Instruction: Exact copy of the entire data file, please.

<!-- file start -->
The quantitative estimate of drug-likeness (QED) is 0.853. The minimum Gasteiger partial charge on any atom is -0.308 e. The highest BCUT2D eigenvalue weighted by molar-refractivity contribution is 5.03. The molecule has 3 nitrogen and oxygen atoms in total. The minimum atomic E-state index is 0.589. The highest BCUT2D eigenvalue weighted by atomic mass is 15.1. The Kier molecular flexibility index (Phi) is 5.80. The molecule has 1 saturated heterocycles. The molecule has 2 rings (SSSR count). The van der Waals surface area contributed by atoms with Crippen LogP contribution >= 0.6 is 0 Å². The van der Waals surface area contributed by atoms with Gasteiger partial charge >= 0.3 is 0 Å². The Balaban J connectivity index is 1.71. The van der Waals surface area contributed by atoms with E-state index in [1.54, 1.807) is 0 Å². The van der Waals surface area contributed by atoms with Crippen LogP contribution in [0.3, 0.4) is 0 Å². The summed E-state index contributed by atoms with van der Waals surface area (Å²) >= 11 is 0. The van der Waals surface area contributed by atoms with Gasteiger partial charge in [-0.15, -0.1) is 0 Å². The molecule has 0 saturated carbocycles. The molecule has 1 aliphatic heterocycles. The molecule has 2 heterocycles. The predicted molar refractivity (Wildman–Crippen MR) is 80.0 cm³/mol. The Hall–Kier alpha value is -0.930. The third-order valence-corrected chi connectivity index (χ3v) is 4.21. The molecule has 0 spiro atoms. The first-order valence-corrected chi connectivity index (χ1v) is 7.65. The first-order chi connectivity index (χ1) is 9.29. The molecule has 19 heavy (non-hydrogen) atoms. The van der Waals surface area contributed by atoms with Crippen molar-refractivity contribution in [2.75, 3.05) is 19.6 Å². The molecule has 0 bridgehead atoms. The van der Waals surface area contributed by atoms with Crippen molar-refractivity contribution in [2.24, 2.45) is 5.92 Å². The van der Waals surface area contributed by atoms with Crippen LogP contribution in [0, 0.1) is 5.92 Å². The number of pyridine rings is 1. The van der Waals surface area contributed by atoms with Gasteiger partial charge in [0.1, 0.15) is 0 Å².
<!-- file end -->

The quantitative estimate of drug-likeness (QED) is 0.853. The minimum Gasteiger partial charge on any atom is -0.308 e. The highest BCUT2D eigenvalue weighted by molar-refractivity contribution is 5.03. The molecule has 3 nitrogen and oxygen atoms in total. The minimum atomic E-state index is 0.589. The highest BCUT2D eigenvalue weighted by atomic mass is 15.1. The Kier molecular flexibility index (Phi) is 5.80. The molecule has 1 saturated heterocycles. The molecule has 2 rings (SSSR count). The van der Waals surface area contributed by atoms with Crippen LogP contribution >= 0.6 is 0 Å². The van der Waals surface area contributed by atoms with Gasteiger partial charge >= 0.3 is 0 Å². The Balaban J connectivity index is 1.71. The van der Waals surface area contributed by atoms with E-state index in [1.54, 1.807) is 0 Å². The van der Waals surface area contributed by atoms with Crippen LogP contribution in [0.3, 0.4) is 0 Å². The summed E-state index contributed by atoms with van der Waals surface area (Å²) >= 11 is 0. The van der Waals surface area contributed by atoms with Gasteiger partial charge in [-0.15, -0.1) is 0 Å². The molecule has 0 saturated carbocycles. The molecule has 1 aliphatic heterocycles. The molecule has 2 heterocycles. The predicted molar refractivity (Wildman–Crippen MR) is 80.0 cm³/mol. The Hall–Kier alpha value is -0.930. The third-order valence-corrected chi connectivity index (χ3v) is 4.21. The molecule has 0 spiro atoms. The first-order valence-corrected chi connectivity index (χ1v) is 7.65. The first-order chi connectivity index (χ1) is 9.29. The molecule has 19 heavy (non-hydrogen) atoms. The van der Waals surface area contributed by atoms with Crippen molar-refractivity contribution in [2.75, 3.05) is 19.6 Å². The molecule has 0 bridgehead atoms. The van der Waals surface area contributed by atoms with Crippen molar-refractivity contribution in [2.24, 2.45) is 5.92 Å². The van der Waals surface area contributed by atoms with Crippen LogP contribution in [0, 0.1) is 5.92 Å². The number of pyridine rings is 1. The van der Waals surface area contributed by atoms with Gasteiger partial charge in [0.1, 0.15) is 0 Å².